As millions of Christians prepare to celebrate the birth of the world’s most famous homeless child, it’s an opportunity to turn our thoughts toward Lawrence’s homeless children and one of their advocates, Valerie Miller-Coleman.
Homeless children here?
Surely not, you say.
“On any given day, there can be over 100 homeless children, most under 7 years old,” says Miller-Coleman, 28, recently appointed director of the local chapter of Family Promise.
The national organization provides support for homeless families as they transition into permanent housing.
“You’ll see homeless children and families at grocery stores, schools and walking around town, but you won’t recognize them,” Miller-Coleman says.
She says it’s easy for low-income families to become homeless due to unexpected job loss or illness.
Miller-Coleman is excited about her new role. It’s a natural fit for the gifts, beliefs and passions she’s developed since her childhood in Des Moines, Iowa. She says her church, United Church of Christ, has a motto: “Agree to differ, resolve to love, unite to serve.” And it expects members to practice it.
Her father, David, a mechanical engineer, and mother, Marilyn, a business owner and linguist, live by this motto and encouraged their daughter to work for justice for all people.
“This inherited passion for social justice led me to focus my studies on the intersection of social justice action and faith practices,” Miller-Coleman says. “After traveling for a year studying these connections in faith communities around the world in places like India, Mexico and Guatemala, I realized that rather than simply study the justice movements and their faith leaders, I might be able to become a faith leader myself.”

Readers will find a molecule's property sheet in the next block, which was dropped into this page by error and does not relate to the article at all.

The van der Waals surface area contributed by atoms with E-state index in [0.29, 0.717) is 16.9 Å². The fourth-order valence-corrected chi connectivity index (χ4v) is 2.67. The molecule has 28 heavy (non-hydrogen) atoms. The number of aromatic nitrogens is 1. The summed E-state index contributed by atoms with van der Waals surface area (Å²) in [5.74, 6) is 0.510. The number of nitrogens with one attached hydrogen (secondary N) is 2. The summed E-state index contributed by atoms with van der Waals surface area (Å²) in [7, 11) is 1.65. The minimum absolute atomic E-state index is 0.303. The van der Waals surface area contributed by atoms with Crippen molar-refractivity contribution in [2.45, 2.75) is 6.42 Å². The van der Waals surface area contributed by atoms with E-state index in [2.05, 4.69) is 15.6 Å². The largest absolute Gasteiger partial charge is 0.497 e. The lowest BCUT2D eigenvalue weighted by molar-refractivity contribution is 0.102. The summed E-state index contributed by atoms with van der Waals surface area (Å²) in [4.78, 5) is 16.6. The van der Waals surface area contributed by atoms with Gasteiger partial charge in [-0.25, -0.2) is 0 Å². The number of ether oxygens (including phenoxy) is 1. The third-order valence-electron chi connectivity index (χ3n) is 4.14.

She graduated with a bachelor’s degree in religious studies from Macalester College in St. Paul, Minn., in 2002, taught literacy courses for at-risk youths at Des Moines Area Community College and then worked with the Jesuit Volunteer Corps in Birmingham, Ala.
She was case manager in a 32-bed drug treatment center serving low-income and homeless clients.
In 2004, she pursued a Master of Divinity degree at Vanderbilt Divinity School in Nashville, interned as a hospice chaplain and served as a community outreach minister at a Nashville United Methodist church.
“I delighted in this position. The congregation had enormous heart, served a low-income neighborhood, and half of its members were homeless folks,” Miller-Coleman explains.
“My duties consisted in developing grass-roots leadership. ... I could have stayed there forever, but I fell in love with a Kansan, married, and we moved to Lawrence in 2007 to be near both of our families.”
Her husband, Benjamin, is a doctoral student at Kansas University’s School of Law.
When Miller-Coleman searched the local classifieds, she didn’t hold out much hope of getting a job to match her passions.
She was wrong. She responded to an ad for a homeless outreach worker at Bert Nash Community Mental Health Center and got it.
Miller-Coleman volunteered with the Lawrence Family Promise initiative before being appointed its first director.
“We work intensively with four homeless families at a time in a house on Tennessee Street provided by Ninth Street Baptist Church, and at day shelters provided by local churches on a rotational basis,” she explains.
“Our aim is to move families into permanent housing within two months. With ongoing community, church and local landlords’ support, we’ll keep working to ensure every homeless child in Lawrence gets a permanent home.”